Apple says it’s looking into charges of bad working conditions for its factory workers in China:
“Apple is committed to ensuring that working conditions in our supply chain are safe, workers are treated with respect and dignity, and manufacturing processes are environmentally responsible,” the statement explains.
The company also explains that it is “currently investigating the allegations regarding working conditions in the iPod manufacturing plant in China”.
They want to adhere to the Electronic Industry Code of Conduct, they say.
I’m glad they’ve responded to these allegations so quickly; they could have easily shrugged them off as companies often do.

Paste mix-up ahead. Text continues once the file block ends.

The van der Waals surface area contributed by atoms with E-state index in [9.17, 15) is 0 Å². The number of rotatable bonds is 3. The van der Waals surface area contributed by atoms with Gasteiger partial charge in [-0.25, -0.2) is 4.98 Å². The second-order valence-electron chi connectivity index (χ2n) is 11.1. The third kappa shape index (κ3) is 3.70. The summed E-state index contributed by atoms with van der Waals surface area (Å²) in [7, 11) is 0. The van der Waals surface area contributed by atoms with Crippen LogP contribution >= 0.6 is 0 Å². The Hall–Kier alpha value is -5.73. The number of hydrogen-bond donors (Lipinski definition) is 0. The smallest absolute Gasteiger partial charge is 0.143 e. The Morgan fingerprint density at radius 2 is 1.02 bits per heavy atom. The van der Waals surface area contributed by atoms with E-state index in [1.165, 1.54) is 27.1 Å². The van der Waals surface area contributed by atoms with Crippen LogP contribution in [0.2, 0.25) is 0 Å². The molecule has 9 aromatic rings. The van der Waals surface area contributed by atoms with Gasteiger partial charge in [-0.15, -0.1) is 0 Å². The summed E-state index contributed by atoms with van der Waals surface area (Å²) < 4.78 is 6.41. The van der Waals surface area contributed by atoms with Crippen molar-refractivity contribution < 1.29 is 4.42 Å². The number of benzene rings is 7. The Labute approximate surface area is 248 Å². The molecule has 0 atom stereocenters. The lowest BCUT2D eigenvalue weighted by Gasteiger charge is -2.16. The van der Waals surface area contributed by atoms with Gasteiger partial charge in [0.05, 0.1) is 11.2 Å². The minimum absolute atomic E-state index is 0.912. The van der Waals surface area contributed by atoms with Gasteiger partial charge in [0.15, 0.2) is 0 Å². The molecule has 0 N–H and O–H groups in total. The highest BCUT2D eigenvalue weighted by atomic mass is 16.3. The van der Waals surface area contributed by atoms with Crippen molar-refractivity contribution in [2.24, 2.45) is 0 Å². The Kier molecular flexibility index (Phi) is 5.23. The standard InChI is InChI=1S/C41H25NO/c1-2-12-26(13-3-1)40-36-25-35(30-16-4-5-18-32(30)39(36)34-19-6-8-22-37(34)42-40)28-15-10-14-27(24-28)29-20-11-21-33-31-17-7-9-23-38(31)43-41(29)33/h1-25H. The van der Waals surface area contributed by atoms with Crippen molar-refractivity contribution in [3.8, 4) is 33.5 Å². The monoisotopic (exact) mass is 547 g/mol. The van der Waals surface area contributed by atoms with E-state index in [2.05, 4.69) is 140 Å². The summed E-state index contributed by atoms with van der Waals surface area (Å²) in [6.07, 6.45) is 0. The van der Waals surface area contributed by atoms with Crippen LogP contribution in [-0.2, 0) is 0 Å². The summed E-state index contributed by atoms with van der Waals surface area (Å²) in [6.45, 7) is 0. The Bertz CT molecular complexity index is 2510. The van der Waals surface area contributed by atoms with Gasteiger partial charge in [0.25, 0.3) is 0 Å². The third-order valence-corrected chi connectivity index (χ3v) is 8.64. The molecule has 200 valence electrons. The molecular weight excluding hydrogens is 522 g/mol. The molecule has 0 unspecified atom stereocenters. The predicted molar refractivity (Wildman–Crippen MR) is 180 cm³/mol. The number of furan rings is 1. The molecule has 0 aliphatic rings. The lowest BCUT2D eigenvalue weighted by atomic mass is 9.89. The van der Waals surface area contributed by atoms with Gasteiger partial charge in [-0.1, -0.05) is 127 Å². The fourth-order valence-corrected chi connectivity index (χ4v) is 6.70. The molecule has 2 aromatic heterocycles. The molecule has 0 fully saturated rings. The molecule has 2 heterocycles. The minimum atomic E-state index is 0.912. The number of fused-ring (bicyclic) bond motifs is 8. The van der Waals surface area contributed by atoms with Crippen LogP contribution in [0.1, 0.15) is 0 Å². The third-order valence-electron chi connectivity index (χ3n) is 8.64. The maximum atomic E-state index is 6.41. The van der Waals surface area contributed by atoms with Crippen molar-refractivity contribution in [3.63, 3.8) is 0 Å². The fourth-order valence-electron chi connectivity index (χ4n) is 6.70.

Warning: This summer I’m teaching a class on the history of public relations, and I’m about to get wonky.
This reminds me of a comment Edward Bernays, thought of by many as the father of public relations, made to a professor of mine, Stuart Ewen, when Stuart was interviewing Bernays for his book on PR. Bernays told the story of Dumb Jack, the family driver, who back in the late 19th century had to work seven long days a week to provide the Bernays family with his services. “That was before people got a social conscience,” Bernays told Ewen. What he meant was once the Progressives of the late 19th and early 20th century started investigating the causes of terrible social conditions, companies and wealthy individuals had to worry about the image of what they were doing. Once people “got a social conscience,” it was necessary for a company’s public image be clean, lest they incur the wrath of the people.
This is what Apple is doing, but I’m glad they’re doing it.